When doing a Google search for “goals”, the first entry that comes up discusses SMART goals, which stands for specific, measurable, attainable, relevant and time-bound. I noticed that when the goals were met these criteria, I had better success at reaching them.
With that in mind, here are some of my goals for the coming year.
This week, our president-elect, Donald Trump, is meeting with the leaders of some of the biggest technology companies in the United States including Apple, Amazon, Facebook, Google, Oracle, Cisco, IBM, and Intel. Rumor has it that Tesla and SpaceX CEO Elon Musk may even make an appearance.
Amazon’s announcement that they will open grocery stores without cashiers has been a hot topic this week. The questions I have heard include, “How will it work?”, “Why didn’t anyone else think of it first?”, and “How will we replace all of those cashier jobs?”
The big news of the week is the merger between VTS and Hightower. These two companies had been competing for the same clients and building very similar platforms, and are now coming together to “accelerate our product roadmap”, according to Brandon Weber, Co-founder and CEO of Hightower who will now assume the role of Chief Product Officer at VTS.
You can add me to the list of bloggers taking the easy way out this week and writing about what they are thankful for. I skipped last year, but in looking back at my Thanksgiving posts from 2011 (the infancy of my blogging experience), 2012 (post-Superstorm Sandy), and 2014 (dedicated to tech), they are some of my favorites.
For an hour on Tuesday night, I sat riveted watching David Blaine’s latest special on ABC. The opening shot of the special read:
David Blaine is a professional magician and endurance artist. His performances require substantial hours of training with expert personnel and that David be in top physical condition. Do not attempt to recreate any of these performances as they involve a significant risk of injury or death.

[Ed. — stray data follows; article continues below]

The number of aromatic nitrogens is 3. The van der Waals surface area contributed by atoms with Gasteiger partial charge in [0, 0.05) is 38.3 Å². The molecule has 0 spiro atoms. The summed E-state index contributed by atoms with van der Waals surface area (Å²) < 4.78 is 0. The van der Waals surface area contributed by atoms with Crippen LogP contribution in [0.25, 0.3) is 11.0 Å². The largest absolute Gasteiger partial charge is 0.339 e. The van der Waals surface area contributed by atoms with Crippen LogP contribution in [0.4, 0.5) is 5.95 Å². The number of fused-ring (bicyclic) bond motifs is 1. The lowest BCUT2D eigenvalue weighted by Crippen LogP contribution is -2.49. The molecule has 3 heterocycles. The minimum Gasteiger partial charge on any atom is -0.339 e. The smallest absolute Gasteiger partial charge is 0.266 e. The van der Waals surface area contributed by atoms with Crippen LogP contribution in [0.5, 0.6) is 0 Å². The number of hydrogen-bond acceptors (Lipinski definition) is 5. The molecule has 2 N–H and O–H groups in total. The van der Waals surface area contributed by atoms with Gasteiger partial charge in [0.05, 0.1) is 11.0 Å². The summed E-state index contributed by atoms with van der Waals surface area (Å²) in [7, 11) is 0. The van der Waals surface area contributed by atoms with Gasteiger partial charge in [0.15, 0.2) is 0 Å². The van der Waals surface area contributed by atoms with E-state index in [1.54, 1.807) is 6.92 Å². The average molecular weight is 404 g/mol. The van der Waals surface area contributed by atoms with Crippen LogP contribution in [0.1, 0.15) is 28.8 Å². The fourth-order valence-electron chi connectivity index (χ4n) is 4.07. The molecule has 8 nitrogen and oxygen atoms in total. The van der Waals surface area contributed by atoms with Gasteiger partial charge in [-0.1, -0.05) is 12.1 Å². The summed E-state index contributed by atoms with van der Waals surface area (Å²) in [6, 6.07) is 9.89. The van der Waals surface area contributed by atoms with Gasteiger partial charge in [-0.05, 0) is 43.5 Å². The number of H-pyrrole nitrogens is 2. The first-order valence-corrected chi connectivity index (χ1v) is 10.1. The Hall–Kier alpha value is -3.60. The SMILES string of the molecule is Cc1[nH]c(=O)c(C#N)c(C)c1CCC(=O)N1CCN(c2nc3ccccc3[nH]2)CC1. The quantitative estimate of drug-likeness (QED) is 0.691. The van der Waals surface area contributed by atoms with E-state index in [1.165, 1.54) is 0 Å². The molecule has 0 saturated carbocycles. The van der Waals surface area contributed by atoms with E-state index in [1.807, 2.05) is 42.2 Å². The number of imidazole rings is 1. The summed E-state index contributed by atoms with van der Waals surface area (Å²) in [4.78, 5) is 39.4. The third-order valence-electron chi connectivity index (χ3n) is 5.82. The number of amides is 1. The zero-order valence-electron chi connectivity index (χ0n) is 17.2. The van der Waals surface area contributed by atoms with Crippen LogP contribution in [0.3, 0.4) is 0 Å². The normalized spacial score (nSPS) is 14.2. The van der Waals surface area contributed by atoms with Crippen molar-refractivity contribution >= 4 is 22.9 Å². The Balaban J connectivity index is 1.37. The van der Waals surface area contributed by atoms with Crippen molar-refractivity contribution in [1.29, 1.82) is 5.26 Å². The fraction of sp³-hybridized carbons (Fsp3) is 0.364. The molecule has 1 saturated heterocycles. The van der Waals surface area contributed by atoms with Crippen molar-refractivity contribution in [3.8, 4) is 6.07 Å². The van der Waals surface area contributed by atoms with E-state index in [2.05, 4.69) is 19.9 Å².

Sounds like brokerage.
In the opening scene of the movie Sleepers, two men in suits and ties are discussing politics in a New York City bar. The two local tough guys call over the bartender, send them each a drink, and tell the bartender to deliver a message.
The bartender says, “You know the rules. No religion, no politics.”
My beloved New York Yankees, even though they didn’t make the playoffs again this year, had two interesting announcements last week. First, early in the week, they announced plans for improvements to Yankee Stadium and later in the week, a similar announcement for Steinbrenner Field in Tampa, their spring training home.
I was asked to guest post for RealMassive. The title is Old School or Obsolete? and I have included the link below.
Derek Jeter was on my mind a lot last week. All over social media, people were posting the replay of the famous “flip play” against the Oakland A’s in the playoffs, which happened fifteen years ago. Time flies, but I remember it like it was yesterday, just like many of his other October heroics.